The Waldseemüller map is a world map drawn by German cartographer Martin Waldseemüller and originally published in April 1507. The map consists of 12 panels, arranged in a 4×3 grid, totaling 2.48 by 1.38 meters when wall mounted into a single piece. It was one of the first maps to chart latitude and longitude precisely; following the example of Ptolemy; and was the first map to use the name “America”. The map provides a great tool for engaging students in critical thinking, especially in relation to the development and spread of “Western” civilisation around the world. Students can be asked to consider questions such as “why were the Mediterranean and Arabic worlds so well mapped?”, “why was Australia not on the map?” and “why does America appear so thin?”. Another angle that can be taken is considering how technology has changed the art of cartography, and what the implications are for society and our sense of self.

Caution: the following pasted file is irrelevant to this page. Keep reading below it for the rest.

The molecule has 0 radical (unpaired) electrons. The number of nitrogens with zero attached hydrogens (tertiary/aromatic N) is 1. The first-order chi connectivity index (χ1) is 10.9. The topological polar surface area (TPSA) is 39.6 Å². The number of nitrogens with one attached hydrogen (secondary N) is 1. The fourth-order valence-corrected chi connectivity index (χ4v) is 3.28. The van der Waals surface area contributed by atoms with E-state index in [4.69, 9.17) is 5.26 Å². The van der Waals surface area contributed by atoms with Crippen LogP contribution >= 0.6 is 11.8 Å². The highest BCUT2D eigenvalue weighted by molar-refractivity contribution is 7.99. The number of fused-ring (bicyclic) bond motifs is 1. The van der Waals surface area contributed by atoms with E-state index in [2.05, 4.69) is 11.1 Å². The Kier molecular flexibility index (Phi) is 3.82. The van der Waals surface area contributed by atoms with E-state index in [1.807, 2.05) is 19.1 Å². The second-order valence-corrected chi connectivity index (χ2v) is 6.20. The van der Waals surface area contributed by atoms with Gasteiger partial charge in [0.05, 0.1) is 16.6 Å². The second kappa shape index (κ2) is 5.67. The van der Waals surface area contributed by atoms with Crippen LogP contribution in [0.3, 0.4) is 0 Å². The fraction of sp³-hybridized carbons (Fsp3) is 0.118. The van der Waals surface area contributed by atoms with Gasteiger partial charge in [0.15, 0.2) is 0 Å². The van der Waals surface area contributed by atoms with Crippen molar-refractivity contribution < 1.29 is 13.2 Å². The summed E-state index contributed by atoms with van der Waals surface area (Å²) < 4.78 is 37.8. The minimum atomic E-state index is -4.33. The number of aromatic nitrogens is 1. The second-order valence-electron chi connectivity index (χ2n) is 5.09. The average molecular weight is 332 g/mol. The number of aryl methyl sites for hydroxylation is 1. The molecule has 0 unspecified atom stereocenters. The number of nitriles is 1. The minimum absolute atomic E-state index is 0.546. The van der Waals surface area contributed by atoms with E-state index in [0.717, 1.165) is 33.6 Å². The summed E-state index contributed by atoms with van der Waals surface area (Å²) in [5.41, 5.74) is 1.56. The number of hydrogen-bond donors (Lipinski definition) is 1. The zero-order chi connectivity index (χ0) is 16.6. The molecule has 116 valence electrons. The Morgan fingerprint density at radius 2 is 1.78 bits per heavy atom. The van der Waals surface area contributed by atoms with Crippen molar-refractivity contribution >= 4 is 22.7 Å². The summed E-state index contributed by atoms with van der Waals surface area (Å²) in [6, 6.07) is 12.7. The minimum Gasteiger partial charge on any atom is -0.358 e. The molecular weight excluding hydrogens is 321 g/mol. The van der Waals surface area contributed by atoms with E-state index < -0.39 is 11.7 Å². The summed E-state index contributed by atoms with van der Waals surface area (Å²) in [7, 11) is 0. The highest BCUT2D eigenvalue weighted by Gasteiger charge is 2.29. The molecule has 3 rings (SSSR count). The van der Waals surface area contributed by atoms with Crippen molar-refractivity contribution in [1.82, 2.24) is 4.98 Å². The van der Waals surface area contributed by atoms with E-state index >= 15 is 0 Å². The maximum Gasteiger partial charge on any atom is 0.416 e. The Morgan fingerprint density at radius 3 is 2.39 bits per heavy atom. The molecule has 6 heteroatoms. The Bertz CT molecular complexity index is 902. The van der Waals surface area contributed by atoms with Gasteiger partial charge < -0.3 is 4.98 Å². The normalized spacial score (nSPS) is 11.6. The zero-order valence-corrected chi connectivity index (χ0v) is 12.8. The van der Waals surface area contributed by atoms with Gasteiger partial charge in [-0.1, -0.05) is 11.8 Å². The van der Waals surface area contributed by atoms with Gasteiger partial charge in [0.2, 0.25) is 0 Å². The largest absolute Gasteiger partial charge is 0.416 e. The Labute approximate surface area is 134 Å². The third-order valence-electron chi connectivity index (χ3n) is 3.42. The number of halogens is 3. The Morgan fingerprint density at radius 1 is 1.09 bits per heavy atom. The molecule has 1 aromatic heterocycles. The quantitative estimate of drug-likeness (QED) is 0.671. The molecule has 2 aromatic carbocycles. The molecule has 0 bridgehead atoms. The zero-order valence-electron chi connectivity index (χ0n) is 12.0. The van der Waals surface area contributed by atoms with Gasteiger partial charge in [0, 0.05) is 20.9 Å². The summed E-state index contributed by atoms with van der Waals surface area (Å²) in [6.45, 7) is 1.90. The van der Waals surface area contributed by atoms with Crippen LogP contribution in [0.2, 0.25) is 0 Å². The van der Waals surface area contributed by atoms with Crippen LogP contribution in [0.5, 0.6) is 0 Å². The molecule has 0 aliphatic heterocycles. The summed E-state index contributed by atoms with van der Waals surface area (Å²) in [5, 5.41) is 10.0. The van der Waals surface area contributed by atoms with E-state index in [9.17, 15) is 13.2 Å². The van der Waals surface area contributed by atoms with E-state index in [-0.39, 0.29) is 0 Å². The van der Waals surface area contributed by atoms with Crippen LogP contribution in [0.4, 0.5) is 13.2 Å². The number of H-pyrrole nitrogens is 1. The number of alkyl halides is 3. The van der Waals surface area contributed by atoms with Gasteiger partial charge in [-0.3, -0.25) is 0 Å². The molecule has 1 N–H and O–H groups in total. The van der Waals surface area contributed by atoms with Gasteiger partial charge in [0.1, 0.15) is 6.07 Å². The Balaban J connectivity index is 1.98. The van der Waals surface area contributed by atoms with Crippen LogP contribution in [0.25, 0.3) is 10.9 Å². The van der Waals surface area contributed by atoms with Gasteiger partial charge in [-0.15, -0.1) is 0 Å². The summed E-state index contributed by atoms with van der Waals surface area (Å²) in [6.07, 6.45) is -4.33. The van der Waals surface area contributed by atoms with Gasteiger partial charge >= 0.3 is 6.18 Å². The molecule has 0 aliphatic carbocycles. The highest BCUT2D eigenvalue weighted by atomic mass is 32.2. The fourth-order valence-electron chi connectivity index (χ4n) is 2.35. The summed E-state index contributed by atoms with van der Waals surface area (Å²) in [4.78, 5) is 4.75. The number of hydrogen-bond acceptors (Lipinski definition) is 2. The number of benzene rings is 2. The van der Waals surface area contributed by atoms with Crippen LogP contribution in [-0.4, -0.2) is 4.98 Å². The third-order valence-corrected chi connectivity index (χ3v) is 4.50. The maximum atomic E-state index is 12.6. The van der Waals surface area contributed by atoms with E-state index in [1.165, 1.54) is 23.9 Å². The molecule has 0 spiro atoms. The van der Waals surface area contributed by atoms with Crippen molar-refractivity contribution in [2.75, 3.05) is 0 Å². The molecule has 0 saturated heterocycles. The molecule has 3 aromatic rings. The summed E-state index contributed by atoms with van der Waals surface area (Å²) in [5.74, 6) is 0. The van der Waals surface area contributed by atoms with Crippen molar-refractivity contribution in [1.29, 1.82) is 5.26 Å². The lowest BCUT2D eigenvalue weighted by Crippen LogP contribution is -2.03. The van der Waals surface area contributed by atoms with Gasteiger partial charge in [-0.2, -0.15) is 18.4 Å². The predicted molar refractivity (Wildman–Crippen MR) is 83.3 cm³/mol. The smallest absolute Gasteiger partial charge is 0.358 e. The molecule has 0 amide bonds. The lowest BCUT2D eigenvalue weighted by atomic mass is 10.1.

Wikimedia (Wikipedia’s media warehouse) contains a huge digital version of this map: at 13,708 × 7,590 pixels and 19.65 MB it is big enough to crash some browsers. This gives plenty of detail for up-close inspection.